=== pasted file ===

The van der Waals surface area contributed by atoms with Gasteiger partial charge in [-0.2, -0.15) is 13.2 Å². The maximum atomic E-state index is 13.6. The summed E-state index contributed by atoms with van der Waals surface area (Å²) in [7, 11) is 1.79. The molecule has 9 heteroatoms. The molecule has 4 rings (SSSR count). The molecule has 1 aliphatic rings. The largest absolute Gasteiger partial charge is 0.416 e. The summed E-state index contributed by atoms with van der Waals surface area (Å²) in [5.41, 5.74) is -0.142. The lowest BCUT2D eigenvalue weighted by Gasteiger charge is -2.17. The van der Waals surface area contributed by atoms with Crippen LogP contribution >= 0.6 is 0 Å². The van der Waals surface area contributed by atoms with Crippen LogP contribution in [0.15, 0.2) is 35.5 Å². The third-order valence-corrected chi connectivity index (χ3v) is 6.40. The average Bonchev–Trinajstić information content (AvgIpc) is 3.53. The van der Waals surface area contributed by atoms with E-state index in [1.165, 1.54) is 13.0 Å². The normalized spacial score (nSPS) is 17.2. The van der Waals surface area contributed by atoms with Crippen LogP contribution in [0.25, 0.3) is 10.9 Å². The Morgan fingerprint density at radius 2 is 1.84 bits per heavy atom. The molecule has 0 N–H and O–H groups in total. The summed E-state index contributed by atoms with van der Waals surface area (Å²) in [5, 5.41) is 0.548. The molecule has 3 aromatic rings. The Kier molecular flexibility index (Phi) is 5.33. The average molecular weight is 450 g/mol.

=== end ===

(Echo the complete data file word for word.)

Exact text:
The van der Waals surface area contributed by atoms with Gasteiger partial charge in [-0.2, -0.15) is 13.2 Å². The maximum atomic E-state index is 13.6. The summed E-state index contributed by atoms with van der Waals surface area (Å²) in [7, 11) is 1.79. The molecule has 9 heteroatoms. The molecule has 4 rings (SSSR count). The molecule has 1 aliphatic rings. The largest absolute Gasteiger partial charge is 0.416 e. The summed E-state index contributed by atoms with van der Waals surface area (Å²) in [5.41, 5.74) is -0.142. The lowest BCUT2D eigenvalue weighted by Gasteiger charge is -2.17. The van der Waals surface area contributed by atoms with Crippen LogP contribution >= 0.6 is 0 Å². The van der Waals surface area contributed by atoms with Crippen LogP contribution in [0.15, 0.2) is 35.5 Å². The third-order valence-corrected chi connectivity index (χ3v) is 6.40. The average Bonchev–Trinajstić information content (AvgIpc) is 3.53. The van der Waals surface area contributed by atoms with E-state index in [1.165, 1.54) is 13.0 Å². The normalized spacial score (nSPS) is 17.2. The van der Waals surface area contributed by atoms with Crippen LogP contribution in [0.25, 0.3) is 10.9 Å². The Morgan fingerprint density at radius 2 is 1.84 bits per heavy atom. The molecule has 0 N–H and O–H groups in total. The summed E-state index contributed by atoms with van der Waals surface area (Å²) in [5, 5.41) is 0.548. The molecule has 3 aromatic rings. The Kier molecular flexibility index (Phi) is 5.33. The average molecular weight is 450 g/mol.